Thus, the video also invokes a more neglected sister of copyright, the right of publicity, which broadly protects the commercial value of a person’s identity. Continue reading ““Greta Garbo, and Monroe, Dietrich and DiMaggio”: Persona, Authenticity, and the Right of Publicity Then”
The citizenry of the United States awoke to shocking news this morning . . . the United States Patent and Trademark Office has rescinded its controversial continuation application rules package (what was that about a Nobel Peace Prize?). The link to the press release is here.
These controversial rules—which sought to limit the number of continuation applications, a type of patent application that claims priority back to an earlier filed application—had prompted vociferous opposition from the patent community because it would limit strategic choices related to patent prosecution. Indeed, I derived the title of this blog from comments posted today on the Patently-O Blog.
I had long threatened a blog post that advised newly appointed Commissioner Kappos what he should do in response to the issues posed by Tafas. Conveniently, Commissioner Kappos actually undertook the strategy that I would propose—rescinding the rules, filing a motion to dismiss the case, while at same time seeking to vacate the federal district-court decision (a motion joined by one of the plaintiffs, GlaxoSmith Kline). As I have discussed in an article published last year (First Things, First: A Principled Approach to Patent Administrative Law, 42 John Marshall L. Rev. 29 (2008)), the decision of the district court was filled with a number of mistaken premises about the nature of substantive notice-and-comment rulemaking in the patent administrative state.
Continue reading “Our Long National Patent Nightmare is Over? Tafas v. Kappos and the New Patent Administrative State”
The thirteenth volume of the Marquette Intellectual Property Law Review (Summer Edition 2009) has recently been published and is now available. Our outgoing editor-in-chief, Melissa Benko and her excellent board have done an outstanding job once again.
Highlights of the issue include:
* Jessica Litman’s wonderful and innovative Nies lecture on current copyright reform;
* Interesting articles by Vanessa Rollins, Amy Tindall, Dmitriy Vinarov (and me, but I am not wearing that hat today!) on diverse subjects such as trademark fair use, the impact of the Seventh Amendment on patent litigation, and the re-thinking of patent fraud enforcement in light of current congressional reform;
* Our initial entry in the Emerging Scholars Series, which highlights works of intellectual property scholars in the first three years of their career, by Marketa Trimble, on cross border injunctions in the United States; and
* Our Annual Intellectual Property Law Review Banquet Speech, by the General Counsel of the Subway Advertising Trust Fund, Mary Jane Saunders, on her practitioner’s life in copyright.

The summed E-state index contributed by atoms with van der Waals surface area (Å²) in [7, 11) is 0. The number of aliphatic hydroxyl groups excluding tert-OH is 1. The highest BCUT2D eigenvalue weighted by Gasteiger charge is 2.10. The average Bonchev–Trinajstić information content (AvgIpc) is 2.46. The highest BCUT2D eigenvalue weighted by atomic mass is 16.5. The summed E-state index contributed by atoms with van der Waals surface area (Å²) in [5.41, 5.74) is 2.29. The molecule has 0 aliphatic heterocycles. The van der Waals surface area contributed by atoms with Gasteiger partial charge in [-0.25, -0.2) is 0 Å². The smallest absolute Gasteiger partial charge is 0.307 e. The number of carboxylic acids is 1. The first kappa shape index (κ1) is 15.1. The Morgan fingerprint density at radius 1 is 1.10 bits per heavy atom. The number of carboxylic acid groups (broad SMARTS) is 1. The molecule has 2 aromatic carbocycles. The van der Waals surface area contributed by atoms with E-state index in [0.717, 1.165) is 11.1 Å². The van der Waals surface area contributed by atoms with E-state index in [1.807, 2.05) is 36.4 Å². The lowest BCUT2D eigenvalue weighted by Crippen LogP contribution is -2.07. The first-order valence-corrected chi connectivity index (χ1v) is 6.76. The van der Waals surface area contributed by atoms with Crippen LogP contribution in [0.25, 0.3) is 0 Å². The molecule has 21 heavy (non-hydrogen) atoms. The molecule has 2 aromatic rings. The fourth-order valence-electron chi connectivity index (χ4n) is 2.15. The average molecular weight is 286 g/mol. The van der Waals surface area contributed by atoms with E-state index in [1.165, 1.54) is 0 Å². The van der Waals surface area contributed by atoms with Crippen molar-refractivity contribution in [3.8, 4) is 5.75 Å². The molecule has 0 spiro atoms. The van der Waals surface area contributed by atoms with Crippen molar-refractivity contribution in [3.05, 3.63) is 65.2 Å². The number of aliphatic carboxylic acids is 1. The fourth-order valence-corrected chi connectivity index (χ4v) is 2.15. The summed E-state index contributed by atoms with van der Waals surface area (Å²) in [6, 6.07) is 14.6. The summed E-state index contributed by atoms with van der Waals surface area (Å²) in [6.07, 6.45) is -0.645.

In particular, I want to highlight the scholarship of two our students—Renee Metzler and Kevin Rizzuto—who in their comments, undertook innovative scholarship on grace periods in patent law as well as an empirical look at fixing continuation application at the United States Patent and Trademark Office.
I look forward to the work of incoming Board in the new school year!
I was going to write a very compelling piece on What Commissioner Kappos Should Do About Tafas (which I care very, very much about in my scholarship and which is actually more important than this particular blog post), but I got distracted again. This time, I was mourning the death of John Hughes, the filmmaker behind Sixteen Candles, The Breakfast Club, Pretty in Pink, and Some Kind of Wonderful.
I love John Hughes. I do. I almost missed Hurricane Katrina descending on Oxford, Mississippi, because there was a John Hughes retrospective on the same day. I had more important things to do than pay attention to rather persistent hurricane warnings, as well as my sister and my Grandma Rosa (who were all kind of suggesting to me that a major weather crisis was heading my way). Continue reading “The Eighties and The Midwest: Who We Think We Are”
Irene’s recent post on why we love intellectual property gets at its certain power–its ubiquity in everyday life. The recent death of Michael Jackson speaks to that particular ubiquity. What was necessarily powerful about his death was that for kids of a certain generation (maybe if you were born between 1972 and 1980?), his music served, as the pundits keep saying over and over, as the “soundtrack” of our lives. I remember one slumber party where all of the Michael Jackson videos played over and over and over for 24 hours (those poor parents). The summers of 1983 through 1985 were consumed in the great debate (forget US v. USSR) of the middle 1980s: who was better, Michael Jackson or Prince! I was a stone cold Prince fan, who marshaled my arguments as if I was getting ready for battle (Purple! Let’s Go Crazy!, Purple!). I was usually in the minority in that one, as no one could top Michael’s videos (did Prince dance with zombies (No!), could Prince moonwalk (No!), could Prince rock that awesome red jacket (No!)).
This “great” debate of the Eighties morphed, though, in the Nineties, into a more interesting debate about, strangely enough, the performance artist’s relationship to copyright. Continue reading “Michael Jackson v. Prince: Thinking About Copyright, Intellectual Property, and the Age of the Eighties”